import numpy as np
import math as m
# return a flat prior for alpha=1, beta=0
if(self.alpha==1.0 and self.beta==0.0):
return np.ones(len(s))
# Otherwise, evaluate full Gamma Distribution to avoid overflows
return np.exp(self.alpha*np.log(self.beta)+(self.alpha-1.0)*np.log(s)-self.beta*s-m.lgamma(self.alpha))
def attributes(self):
print 'Gamma Prior Attribute alpha:\t%f' % self.alpha
print 'Gamma Prior Attribute beta:\t%f' % self.beta
#############################################################################################
# akima.py
# Copyright (c) 2007-2012, Christoph Gohlke
# Copyright (c) 2007-2012, The Regents of the University of California
# Produced at the Laboratory for Fluorescence Dynamics
# All rights reserved.
#
# Redistribution and use in source and binary forms, with or without
# modification, are permitted provided that the following conditions are met:
#
# * Redistributions of source code must retain the above copyright
# notice, this list of conditions and the following disclaimer.
# * Redistributions in binary form must reproduce the above copyright
# notice, this list of conditions and the following disclaimer in the
# documentation and/or other materials provided with the distribution.
# * Neither the name of the copyright holders nor the names of any
# contributors may be used to endorse or promote products derived
# from this software without specific prior written permission.
#
# THIS SOFTWARE IS PROVIDED BY THE COPYRIGHT HOLDERS AND CONTRIBUTORS "AS IS"
# AND ANY EXPRESS OR IMPLIED WARRANTIES, INCLUDING, BUT NOT LIMITED TO, THE
# IMPLIED WARRANTIES OF MERCHANTABILITY AND FITNESS FOR A PARTICULAR PURPOSE
# ARE DISCLAIMED. IN NO EVENT SHALL THE COPYRIGHT OWNER OR CONTRIBUTORS BE
# LIABLE FOR ANY DIRECT, INDIRECT, INCIDENTAL, SPECIAL, EXEMPLARY, OR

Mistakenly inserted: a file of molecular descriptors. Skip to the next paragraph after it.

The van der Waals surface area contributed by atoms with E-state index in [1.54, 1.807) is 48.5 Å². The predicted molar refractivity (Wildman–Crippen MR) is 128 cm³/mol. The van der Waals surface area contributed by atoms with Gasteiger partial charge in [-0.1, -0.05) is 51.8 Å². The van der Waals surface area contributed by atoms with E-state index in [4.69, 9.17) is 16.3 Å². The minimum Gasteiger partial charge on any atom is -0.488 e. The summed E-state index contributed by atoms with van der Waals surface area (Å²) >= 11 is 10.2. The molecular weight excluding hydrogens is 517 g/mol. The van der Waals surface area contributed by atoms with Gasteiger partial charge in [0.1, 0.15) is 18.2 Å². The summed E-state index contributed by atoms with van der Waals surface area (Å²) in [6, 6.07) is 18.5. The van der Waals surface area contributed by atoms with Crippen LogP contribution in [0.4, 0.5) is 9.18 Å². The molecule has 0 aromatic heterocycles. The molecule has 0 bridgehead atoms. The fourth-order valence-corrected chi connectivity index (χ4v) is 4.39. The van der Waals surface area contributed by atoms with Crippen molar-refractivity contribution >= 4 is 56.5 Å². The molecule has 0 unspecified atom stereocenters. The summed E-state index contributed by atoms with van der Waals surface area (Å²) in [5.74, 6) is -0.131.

# CONSEQUENTIAL DAMAGES (INCLUDING, BUT NOT LIMITED TO, PROCUREMENT OF
# SUBSTITUTE GOODS OR SERVICES; LOSS OF USE, DATA, OR PROFITS; OR BUSINESS
# INTERRUPTION) HOWEVER CAUSED AND ON ANY THEORY OF LIABILITY, WHETHER IN
# CONTRACT, STRICT LIABILITY, OR TORT (INCLUDING NEGLIGENCE OR OTHERWISE)
# ARISING IN ANY WAY OUT OF THE USE OF THIS SOFTWARE, EVEN IF ADVISED OF THE
# POSSIBILITY OF SUCH DAMAGE.
"""Interpolation of data points in a plane based on Akima's method.
Akima's interpolation method uses a continuously differentiable sub-spline
built from piecewise cubic polynomials. The resultant curve passes through
the given data points and will appear smooth and natural.
:Authors:
`Christoph Gohlke <http://www.lfd.uci.edu/~gohlke/>`__,
Laboratory for Fluorescence Dynamics, University of California, Irvine
:Version: 2012.09.24 FAP revisions to eliminate c extension module and run in xap.py
Requirements
------------
* `Python 2.7 or 3.2 <http://www.python.org>`__
* `Numpy 1.6 <http://numpy.scipy.org>`__
References
----------
(1) A new method of interpolation and smooth curve fitting based
on local procedures. Hiroshi Akima, J. ACM, October 1970, 17(4), 589-602.